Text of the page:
Saturday, November 5, 2022

Arwa Mahdawi on the White Female (Republican) Elephant in the Room as Americans Vote

Angie Maxwell and Todd Shields, The Long Southern Strategy: How Chasing White Voters in the South Changed American Politics (NY: Oxford UP, 2019), p. 9

Arwa Mahdawi comments on polling showing white suburban women trending strongly Republican in these final days before the election:

The Wall Street Journal reported on Wednesday that white suburban women have “significantly shifted” their support from Democrats to Republicans amid “rising concerns over the economy and inflation”. The Journal found that white suburban women “now favor Republicans for Congress by 15 percentage points, moving 27 percentage points away from Democrats since the Journal‘s August poll”.

Then she notes,

Alas, white women have been voting against their own (reproductive) interests for a very long time. White women have voted for the Republican candidate in the past 18 presidential elections, the Washington Post has noted, “breaking only for Lyndon B Johnson and for Bill Clinton’s second term”. White women memorably voted in large numbers for Donald Trump, a proud misogynist. “The elephant in the room is white and female, and she has been standing there since 1952,” the political scientist Jane Junn wrote in 2016. “This result has been hiding in plain sight, obscured by a normative bias that women are more Democratic than men. They are … But this does not mean that white women are more Democratic overall. They are not.”

Count me as someone who has been dubious all along that white women would suddenly become savior figures as democracy fragments in the U.S. now. As Angie Maxwell and Todd Shields observe in The Long Southern Strategy: How Chasing White Voters in the South Changed American Politics (NY: Oxford UP, 2019),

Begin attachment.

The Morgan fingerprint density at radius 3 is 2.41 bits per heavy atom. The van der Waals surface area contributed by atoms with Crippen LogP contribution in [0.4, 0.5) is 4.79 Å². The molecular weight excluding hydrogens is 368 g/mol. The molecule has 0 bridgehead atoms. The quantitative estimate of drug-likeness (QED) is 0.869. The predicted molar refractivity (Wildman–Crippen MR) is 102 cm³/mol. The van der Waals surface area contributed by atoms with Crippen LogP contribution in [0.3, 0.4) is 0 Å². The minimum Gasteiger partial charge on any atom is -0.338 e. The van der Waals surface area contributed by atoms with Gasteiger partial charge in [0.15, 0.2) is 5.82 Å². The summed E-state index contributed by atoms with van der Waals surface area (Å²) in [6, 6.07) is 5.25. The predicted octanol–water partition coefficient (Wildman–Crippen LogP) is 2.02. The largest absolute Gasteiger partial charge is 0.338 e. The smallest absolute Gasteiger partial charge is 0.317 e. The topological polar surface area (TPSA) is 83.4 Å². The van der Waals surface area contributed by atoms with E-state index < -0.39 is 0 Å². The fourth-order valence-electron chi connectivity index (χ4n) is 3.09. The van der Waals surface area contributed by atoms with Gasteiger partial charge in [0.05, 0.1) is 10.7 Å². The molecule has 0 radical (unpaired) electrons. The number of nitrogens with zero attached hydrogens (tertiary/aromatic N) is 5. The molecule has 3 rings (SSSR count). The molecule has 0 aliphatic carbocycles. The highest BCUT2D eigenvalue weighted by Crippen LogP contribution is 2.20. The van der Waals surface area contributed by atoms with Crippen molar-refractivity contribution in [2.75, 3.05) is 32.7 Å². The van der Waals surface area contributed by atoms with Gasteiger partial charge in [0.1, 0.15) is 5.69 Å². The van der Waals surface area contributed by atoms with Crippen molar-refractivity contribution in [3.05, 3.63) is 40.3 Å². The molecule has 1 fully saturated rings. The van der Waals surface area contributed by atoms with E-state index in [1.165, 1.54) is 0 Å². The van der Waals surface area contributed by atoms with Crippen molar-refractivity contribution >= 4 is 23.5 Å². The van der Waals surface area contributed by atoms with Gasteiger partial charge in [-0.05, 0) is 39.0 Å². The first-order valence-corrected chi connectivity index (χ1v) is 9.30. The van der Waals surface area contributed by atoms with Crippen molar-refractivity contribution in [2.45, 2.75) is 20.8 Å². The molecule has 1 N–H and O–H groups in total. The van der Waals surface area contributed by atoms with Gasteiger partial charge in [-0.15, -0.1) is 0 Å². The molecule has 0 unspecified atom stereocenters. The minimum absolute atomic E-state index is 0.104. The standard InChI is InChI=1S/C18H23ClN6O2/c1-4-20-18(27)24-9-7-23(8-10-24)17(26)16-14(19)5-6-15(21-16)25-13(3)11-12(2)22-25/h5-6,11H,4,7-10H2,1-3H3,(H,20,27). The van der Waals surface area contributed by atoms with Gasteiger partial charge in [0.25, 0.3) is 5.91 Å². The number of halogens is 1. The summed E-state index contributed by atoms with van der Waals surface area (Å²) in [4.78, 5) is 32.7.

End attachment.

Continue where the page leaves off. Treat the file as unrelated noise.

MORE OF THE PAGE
Though the samples are limited, the white women did exactly what white men in the South did, turning red over the course of the Long Southern Strategy. Ignoring southern white women not only results in a misperceived universality of the American gender gap, but it also concludes the Southern Strategy prematurely, which creates a shortsighted interpretation of the southern realignment. ...

In 2016, the idea of a female president was not an abstraction, but a real possibility. In the end, whites who live in the South, particularly white women, played a big part in Hillary Clinton's loss (pp. 199, 207).

And, as they note, the GOP's Southern strategy has long since enfolded not just white Southern women, but white women throughout the nation: 

The combination of bait the GOP used to catch southern whites was tailored to the region, but it is still bait to all who are hungry. So calls for states' rights, law and order, fiscal conservatism, colorblindness, anti-feminism, men's rights, and Christian nationalism can summon a Southern white majority, but other Americans are beckoned too.... That explains why, over time, at the national level, Republican candidates had no choice but to echo all three of those dog whistles in order to win. Those who did not or could not lost (p. 336)

Racism is a powerful drug, and a powerfully addictive one. And racism can easily be covered over and denied by vague appeals to "the economy" and "inflation" that are essentially, when stripped of their thin rhetorical veneer about the same old thing that has been at the base of Republican politics for a long time now: racism. 

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